Attempt should be made to keep the patient in sinus rhythm.
If the patient is in atrial fibrillation then cardioversion is indicated. This may be achieved electrically - via cardioversion - or chemically - via antiarrhythmic drugs.
The frequency of relapse can be reduced by long-term administration of prophylactic antiarrhythmic drugs. In these patients Class I agents such as flecainide or propafenone - especially in patients with normal cardiac function - and Class III agents such as amiodarone (1).
Antithrombotic treatment is indicated as a long-term stroke prophylaxis.
Digoxin is of no benefit in paroxysmal atrial fibrillation (2).
- paroxysmal atrial fibrillation can be eliminated long term by catheter ablation
in 80-90% of patients, although 30-40% require a repeat procedure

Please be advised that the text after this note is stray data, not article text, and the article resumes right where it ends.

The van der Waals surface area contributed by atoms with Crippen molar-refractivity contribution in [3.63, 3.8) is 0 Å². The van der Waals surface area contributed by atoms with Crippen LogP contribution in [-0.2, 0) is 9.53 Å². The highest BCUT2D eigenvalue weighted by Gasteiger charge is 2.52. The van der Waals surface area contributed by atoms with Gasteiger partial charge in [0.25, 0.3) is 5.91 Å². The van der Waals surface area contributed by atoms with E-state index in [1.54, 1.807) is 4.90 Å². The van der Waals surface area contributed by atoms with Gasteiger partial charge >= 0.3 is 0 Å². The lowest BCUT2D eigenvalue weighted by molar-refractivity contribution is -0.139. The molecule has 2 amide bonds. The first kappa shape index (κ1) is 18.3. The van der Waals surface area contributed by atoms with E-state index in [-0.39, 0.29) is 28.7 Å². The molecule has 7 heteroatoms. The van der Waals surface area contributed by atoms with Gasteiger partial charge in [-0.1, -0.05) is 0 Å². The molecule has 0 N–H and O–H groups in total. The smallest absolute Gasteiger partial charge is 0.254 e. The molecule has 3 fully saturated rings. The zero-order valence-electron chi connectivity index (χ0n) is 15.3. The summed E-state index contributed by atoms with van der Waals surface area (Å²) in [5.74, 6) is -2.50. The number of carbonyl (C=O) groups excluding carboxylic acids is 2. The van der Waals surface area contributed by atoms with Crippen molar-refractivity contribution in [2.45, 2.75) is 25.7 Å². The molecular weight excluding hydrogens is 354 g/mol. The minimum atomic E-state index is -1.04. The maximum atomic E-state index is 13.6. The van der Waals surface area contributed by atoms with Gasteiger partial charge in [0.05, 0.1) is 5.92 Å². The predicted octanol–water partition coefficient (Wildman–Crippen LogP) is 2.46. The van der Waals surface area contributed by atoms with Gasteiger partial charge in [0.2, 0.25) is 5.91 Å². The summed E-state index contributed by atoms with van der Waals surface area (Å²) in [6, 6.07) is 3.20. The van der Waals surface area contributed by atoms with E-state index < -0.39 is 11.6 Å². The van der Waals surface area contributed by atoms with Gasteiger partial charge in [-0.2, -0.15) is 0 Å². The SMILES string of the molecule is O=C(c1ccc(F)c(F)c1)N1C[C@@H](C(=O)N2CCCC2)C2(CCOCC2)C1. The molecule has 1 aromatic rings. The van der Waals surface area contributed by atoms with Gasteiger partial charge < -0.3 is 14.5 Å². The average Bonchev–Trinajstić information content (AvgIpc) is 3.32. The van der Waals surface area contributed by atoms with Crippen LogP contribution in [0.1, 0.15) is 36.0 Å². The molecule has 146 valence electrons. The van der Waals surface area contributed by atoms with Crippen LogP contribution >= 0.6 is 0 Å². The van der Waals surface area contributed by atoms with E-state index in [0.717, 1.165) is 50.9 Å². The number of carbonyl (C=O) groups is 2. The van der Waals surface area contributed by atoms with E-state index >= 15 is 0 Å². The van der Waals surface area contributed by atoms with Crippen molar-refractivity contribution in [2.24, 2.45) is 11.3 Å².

- at 5%, the risk of major complications compares favourably with long term antiarrhythmic treatment
- threshold for catheter ablation should be low, and the guidance recommend catheter ablation after one or more antiarrhythmic drug has failed (3)
- in selected patients with paroxysmal AF and no structural heart disease left atrial ablation is reasonable as first-line therapy (4)
More detailed information is included in the linked item below.
- The Practitioner 1999;243:746-51.
- British Heart Foundation, Factfile 11/2000.
- Camm AJ, Kirchhof P, Lip GY, Schotten U, Savelieva I, Ernst S, et al. Guidelines for the management of atrial fibrillation: the task force for the management of atrial fibrillation of the European Society of Cardiology (ESC). Europace2010;12:1360-420
- Camm AJ, Lip GY, De Caterina R, Savelieva I, Atar D, Hohnloser SH, Hindricks G, Kirchhof P; ESC Committee for Practice Guidelines-CPG. 2012 focused update of the ESC Guidelines for the management of atrial fibrillation: an update of the 2010 ESC Guidelines for the management of atrial fibrillation - developed with the special contribution of the European Heart Rhythm Association. Europace. 2012 Oct;14(10):1385-413